A tale of two child stars: The tragedy and triumph of Amanda Bynes and Lindsay Lohan

The Nickelodeon and Disney starlets dominated children's television until their inevitable public downfalls

By Nardos Haile

Staff Writer

Published March 23, 2024 1:30PM (EDT)

Amanda Bynes and Lindsay Lohan during Nickelodeon's 17th Annual Kids' Choice Awards - Arrivals at Pauley Pavillion in Westwood, California, United States. (Jon Kopaloff/FilmMagic/Getty Images)
Amanda Bynes and Lindsay Lohan during Nickelodeon's 17th Annual Kids' Choice Awards - Arrivals at Pauley Pavillion in Westwood, California, United States. (Jon Kopaloff/FilmMagic/Getty Images)

Child stardom can be as fleeting as its young stars' rapid, meteoric rise. 

But the price paid for childhood fame sometimes results in long-lasting emotional damage stemming from unspeakable traumatic experiences. Just look at current Netflix rom-com star Lindsay Lohan, a symbol of resilience from the child actor's plight. Lohan survived the Disney machine – ever since achieving acclaim in the "The Parent Trap" remake – and even transitioned to respectable teen stardom in films like "Freaky Friday" and "Mean Girls."

Unfortunately, she then became party girl tabloid fodder alongside starlets like Paris Hilton and Nicole Richie. A string of arrests and DUIs, in addition to public battles with her parents over control of her finances only continued this impression. In adulthood she lost a series of roles, was panned for numerous performances and eventually entered rehab.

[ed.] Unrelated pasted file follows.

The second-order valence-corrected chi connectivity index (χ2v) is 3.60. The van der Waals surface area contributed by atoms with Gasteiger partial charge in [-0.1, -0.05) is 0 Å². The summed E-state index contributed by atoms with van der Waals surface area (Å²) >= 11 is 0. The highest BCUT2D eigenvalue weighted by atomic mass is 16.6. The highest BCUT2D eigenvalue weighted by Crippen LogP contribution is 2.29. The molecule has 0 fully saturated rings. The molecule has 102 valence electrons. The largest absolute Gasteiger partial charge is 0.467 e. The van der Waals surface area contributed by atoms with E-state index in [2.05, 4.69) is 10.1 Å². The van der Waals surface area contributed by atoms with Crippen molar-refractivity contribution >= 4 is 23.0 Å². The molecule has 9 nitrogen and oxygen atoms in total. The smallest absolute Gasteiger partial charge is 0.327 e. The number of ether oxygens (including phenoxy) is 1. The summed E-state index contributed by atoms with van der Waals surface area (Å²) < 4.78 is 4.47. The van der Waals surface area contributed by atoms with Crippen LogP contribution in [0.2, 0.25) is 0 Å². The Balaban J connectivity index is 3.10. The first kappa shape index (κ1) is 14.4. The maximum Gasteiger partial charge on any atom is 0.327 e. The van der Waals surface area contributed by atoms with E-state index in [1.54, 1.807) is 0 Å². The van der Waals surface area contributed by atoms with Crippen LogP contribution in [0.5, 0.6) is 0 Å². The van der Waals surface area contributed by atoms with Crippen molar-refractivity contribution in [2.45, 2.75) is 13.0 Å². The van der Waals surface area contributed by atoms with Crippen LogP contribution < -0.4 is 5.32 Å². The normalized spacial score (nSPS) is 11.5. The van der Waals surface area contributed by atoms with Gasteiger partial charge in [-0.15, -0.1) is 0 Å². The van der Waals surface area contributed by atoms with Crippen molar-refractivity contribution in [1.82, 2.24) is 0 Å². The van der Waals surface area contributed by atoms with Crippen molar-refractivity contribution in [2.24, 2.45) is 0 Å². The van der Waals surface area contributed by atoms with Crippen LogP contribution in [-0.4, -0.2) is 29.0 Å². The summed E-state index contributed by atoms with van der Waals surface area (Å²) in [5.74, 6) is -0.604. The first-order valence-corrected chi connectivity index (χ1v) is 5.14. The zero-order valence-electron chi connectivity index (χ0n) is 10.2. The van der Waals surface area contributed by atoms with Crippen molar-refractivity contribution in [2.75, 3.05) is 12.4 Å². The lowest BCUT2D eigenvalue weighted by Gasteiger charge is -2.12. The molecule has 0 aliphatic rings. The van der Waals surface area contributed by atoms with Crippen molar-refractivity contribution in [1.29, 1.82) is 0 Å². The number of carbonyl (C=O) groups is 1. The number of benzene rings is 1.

Nevertheless, more than a decade after her very public downward spiral, Lohan has rebounded personally and professionally. She is now married and gave birth to her first child. Her comeback has made way for the actress to become a part of the Netflix rom-com universe. Her second movie "Irish Wish" currently sits at No. 1 in the Top 10 movies in the U.S.

However, not everyone has been awarded a second chance after their career came to a halt at 25. This is what the Discovery Investigation series "Quiet on Set: The Dark Side of Kids TV" explores as the damning docuseries details deeply unsettling and abusive experiences from the sets of Nickelodeon's most popular shows like "All That," "The Amanda Show," "iCarly" and "Drake & Josh." The docuseries underlines that the entertainment industry has done a poor job of protecting children on set, often leading to arrested development and/or self-destructive behavior while making the transition from adolescence to adulthood.

Amanda Bynes' story sounds somewhat similar to Lohan's at the beginning at least. The "All That" and actress ascended the child star ladder starting with her sketch comedy series "The Amanda Show" produced by Nickelodeon's former head honcho Dan Schneider. At 10, the actress was electric on screen with her comedic timing, charming personality and slapstick skills.  Front and center as Schneider's muse, Bynes was a quickly emerging young talent in Hollywood, and Schneider allegedly used that to his advantage.